Her comments came as they discussed the need for education technicians and hopes for reinstating a behavior RTI. They also came after an emotional plea at the beginning of the meeting from a desperate mom whose child is having a hard time in school because of their special needs. The mother’s passionate plea occurred during the public comment and she asked for more autism training for ed techs, saying she felt as if her child’s options had dwindled down to being taught at home by an ed tech with parental supervision or the parent having to go to the school all day to constantly supervise the child and ed tech. There was no response to the public comment, which procedurally is not meant to be a back and forth, but a time for the committee to listen to comments.
During the budgeting discussion, Principal Heather Webster said that she appreciated the support from Simis. “We have a great staff, but they are taxed. We’re struggling now with the aftereffects of COVID.”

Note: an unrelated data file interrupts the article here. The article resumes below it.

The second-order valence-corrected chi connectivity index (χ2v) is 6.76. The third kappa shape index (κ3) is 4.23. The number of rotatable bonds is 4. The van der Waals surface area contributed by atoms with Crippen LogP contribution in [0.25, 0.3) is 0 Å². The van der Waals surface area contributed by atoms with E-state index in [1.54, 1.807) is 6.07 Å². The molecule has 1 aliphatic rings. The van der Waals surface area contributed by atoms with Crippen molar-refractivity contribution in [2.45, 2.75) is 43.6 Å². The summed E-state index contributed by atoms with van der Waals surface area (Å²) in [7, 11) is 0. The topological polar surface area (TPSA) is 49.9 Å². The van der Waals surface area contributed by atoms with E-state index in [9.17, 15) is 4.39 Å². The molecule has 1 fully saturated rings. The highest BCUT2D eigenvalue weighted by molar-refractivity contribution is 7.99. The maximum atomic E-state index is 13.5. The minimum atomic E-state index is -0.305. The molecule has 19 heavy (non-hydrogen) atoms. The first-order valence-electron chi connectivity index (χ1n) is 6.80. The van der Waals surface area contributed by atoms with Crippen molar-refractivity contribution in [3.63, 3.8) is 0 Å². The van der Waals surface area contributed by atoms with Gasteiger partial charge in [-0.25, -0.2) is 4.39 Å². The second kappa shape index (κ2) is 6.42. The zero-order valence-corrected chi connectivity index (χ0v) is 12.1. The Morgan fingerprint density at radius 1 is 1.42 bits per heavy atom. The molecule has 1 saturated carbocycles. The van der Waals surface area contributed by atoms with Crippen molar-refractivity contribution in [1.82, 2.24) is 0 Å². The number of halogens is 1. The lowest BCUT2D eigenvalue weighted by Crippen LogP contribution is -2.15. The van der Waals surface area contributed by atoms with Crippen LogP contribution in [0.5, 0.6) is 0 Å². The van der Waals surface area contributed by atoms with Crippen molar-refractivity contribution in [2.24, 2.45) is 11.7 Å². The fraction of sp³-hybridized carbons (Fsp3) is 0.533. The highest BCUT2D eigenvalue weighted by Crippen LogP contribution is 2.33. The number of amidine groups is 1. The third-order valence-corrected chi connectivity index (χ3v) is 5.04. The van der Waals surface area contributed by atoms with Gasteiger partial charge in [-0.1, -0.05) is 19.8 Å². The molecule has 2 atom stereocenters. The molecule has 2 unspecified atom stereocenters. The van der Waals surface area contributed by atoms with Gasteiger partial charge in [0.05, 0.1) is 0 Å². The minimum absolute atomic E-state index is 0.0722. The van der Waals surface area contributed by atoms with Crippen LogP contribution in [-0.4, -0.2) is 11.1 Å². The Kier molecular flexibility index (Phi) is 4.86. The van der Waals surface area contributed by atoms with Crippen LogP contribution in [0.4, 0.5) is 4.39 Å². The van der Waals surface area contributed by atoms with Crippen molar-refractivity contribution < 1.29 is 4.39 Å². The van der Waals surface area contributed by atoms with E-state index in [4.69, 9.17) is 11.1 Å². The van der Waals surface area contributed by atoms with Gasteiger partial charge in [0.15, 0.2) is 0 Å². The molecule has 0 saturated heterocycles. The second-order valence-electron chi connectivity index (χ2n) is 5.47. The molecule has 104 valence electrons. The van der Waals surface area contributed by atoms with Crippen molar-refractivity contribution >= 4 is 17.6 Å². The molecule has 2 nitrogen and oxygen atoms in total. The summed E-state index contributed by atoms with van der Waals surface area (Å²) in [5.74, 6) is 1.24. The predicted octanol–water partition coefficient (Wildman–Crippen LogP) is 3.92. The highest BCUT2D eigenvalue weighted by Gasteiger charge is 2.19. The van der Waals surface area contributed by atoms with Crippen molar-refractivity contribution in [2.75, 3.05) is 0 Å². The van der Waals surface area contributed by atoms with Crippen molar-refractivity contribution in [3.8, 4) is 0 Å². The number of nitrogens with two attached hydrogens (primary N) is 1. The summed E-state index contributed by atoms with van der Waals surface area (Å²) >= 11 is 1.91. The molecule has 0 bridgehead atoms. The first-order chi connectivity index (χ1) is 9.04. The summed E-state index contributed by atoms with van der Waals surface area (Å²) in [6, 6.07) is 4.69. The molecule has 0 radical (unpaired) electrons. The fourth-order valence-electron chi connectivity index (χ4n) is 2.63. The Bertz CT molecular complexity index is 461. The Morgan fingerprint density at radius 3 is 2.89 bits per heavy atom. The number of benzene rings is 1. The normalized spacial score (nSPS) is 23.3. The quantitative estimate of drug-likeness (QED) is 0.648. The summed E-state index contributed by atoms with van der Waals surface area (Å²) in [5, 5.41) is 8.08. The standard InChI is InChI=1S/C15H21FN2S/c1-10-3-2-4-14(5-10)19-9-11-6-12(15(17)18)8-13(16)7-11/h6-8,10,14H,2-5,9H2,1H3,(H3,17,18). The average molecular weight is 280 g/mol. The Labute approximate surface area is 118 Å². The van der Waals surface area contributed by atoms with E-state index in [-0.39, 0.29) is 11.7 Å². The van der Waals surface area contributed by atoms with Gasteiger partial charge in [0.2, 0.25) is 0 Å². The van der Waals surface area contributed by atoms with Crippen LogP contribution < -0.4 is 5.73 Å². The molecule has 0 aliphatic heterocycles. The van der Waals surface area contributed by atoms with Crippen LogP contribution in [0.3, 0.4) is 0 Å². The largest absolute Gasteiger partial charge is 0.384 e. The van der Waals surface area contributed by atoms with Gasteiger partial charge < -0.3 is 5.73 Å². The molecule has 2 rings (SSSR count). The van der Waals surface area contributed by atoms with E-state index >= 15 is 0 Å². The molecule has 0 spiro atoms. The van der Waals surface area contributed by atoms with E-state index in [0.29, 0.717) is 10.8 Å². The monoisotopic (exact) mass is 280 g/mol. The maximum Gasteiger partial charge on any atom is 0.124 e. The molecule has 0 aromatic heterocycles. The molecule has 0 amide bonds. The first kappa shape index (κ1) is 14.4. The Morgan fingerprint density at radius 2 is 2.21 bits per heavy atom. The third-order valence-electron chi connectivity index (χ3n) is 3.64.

Several staff recently attended a seminar about autism spectrum disorder, Webster said during her principal’s report.
Webster said, “We’re finding this year that we’re struggling with behaviors that we would have seen once every two years or once every three years. Now it seems we’re having behavioral eruptions, one in every grade level.” This takes a lot of time to deal with, she said. “With the trends that we’re seeing with a lot of the students during the COVID years,” socialization and problem solving skills lagged. “We’re seeing kids who are six months to a year behind developmentally” and those students, she said, are having a hard time understanding how to interact with other kids.
Simis said it was important to “invest in our children so that they have an opportunity like we did.”
Committee member Tyson Starling said, “Right there with you.”